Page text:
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Old 25-04-2015, 08:11   #61
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Re: Interesting 'bluewater' test !! RTW

Lol sailorboy


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Old 25-04-2015, 08:19   #62
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Re: Interesting 'bluewater' test !! RTW

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Originally Posted by sailorboy1 View Post
A plan to battle pot brain with math while sailing non stop around the world on a old boat design.

Just checking if I understand the thread or/and whether I need more pot or math.
Given the extremely accurate perception displayed in your reading of the content here in. You should lean towards more pot...you can do the math later.
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Old 25-04-2015, 09:37   #63
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Re: Interesting 'bluewater' test !! RTW

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Originally Posted by sailorboy1 View Post
A plan to battle pot brain with math while sailing non stop around the world on a old boat design.

Just checking if I understand the thread or/and whether I need more pot or math.
+1 and who do you think that is going to enter this race except retired hippies and old chaps on a nostalgia trip? Do you thing a sportsman would want to race a very slow old shoe around the globe?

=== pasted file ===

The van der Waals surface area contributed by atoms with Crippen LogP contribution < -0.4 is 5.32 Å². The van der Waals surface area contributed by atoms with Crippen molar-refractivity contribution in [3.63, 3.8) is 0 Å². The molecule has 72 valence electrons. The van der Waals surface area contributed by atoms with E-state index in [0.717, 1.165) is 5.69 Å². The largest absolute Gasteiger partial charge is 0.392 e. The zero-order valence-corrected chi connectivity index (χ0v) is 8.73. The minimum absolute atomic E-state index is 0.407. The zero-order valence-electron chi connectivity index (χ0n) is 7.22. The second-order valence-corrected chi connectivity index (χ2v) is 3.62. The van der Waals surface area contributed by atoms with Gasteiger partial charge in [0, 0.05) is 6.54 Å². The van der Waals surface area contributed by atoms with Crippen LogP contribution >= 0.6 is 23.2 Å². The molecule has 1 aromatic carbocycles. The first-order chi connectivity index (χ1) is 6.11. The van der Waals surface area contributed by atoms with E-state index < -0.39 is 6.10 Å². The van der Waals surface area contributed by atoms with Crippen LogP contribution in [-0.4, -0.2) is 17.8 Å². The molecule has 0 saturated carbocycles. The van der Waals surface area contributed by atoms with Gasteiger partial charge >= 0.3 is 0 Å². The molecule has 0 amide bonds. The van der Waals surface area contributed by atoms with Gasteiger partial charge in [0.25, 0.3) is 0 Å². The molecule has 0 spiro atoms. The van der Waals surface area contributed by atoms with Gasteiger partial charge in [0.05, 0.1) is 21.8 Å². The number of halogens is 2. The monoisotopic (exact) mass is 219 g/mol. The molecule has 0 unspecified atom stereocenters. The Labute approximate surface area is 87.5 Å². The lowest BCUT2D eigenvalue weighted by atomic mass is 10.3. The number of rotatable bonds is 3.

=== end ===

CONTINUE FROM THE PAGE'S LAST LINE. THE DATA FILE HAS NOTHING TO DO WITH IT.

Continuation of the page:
Anyway the boats are so slow and easy that they have to have a way to pass the time. It took 313 days to Knox-Johnston and he was a hell of a sailor, a sportsman and was really racing. I wonder how much time it will take to the kind of sailors that will be participating in this?
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Old 25-04-2015, 10:21   #64
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Re: Interesting 'bluewater' test !! RTW

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+1 and who do you think that is going to enter this race except retired hippies and old chaps on a nostalgia trip? Do you thing a sportsman would want to race a very slow old shoe around the globe?

Anyway the boats are so slow and easy that they have to have a way to pass the time. It took 313 days to Knox-Johnston and he was a hell of a sailor, a sportsman and was really racing. I wonder how much time it will take to the kind of sailors that will be participating in this?
There is so much wrong with this post on so many levels, its hard not to think its a troll.... oh wait, its Paulo so its just ignorance.

There has been a lot of interest shown in the race. The older full keel designs are a perfect vehicle for such an adventure. I would love to see a modern lightweight boat (such as Paulos) try to do this. The old "modern boats can outrun the weather" would count for nothing. No freeze dried means heavy stores. No weather information means be prepared for anything.

One think Paulo might be right about is the older design boats are easy ...compared with a lightweight skimming dish. That means survival, comfort and enjoyment levels are increased.
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Old 25-04-2015, 12:35   #65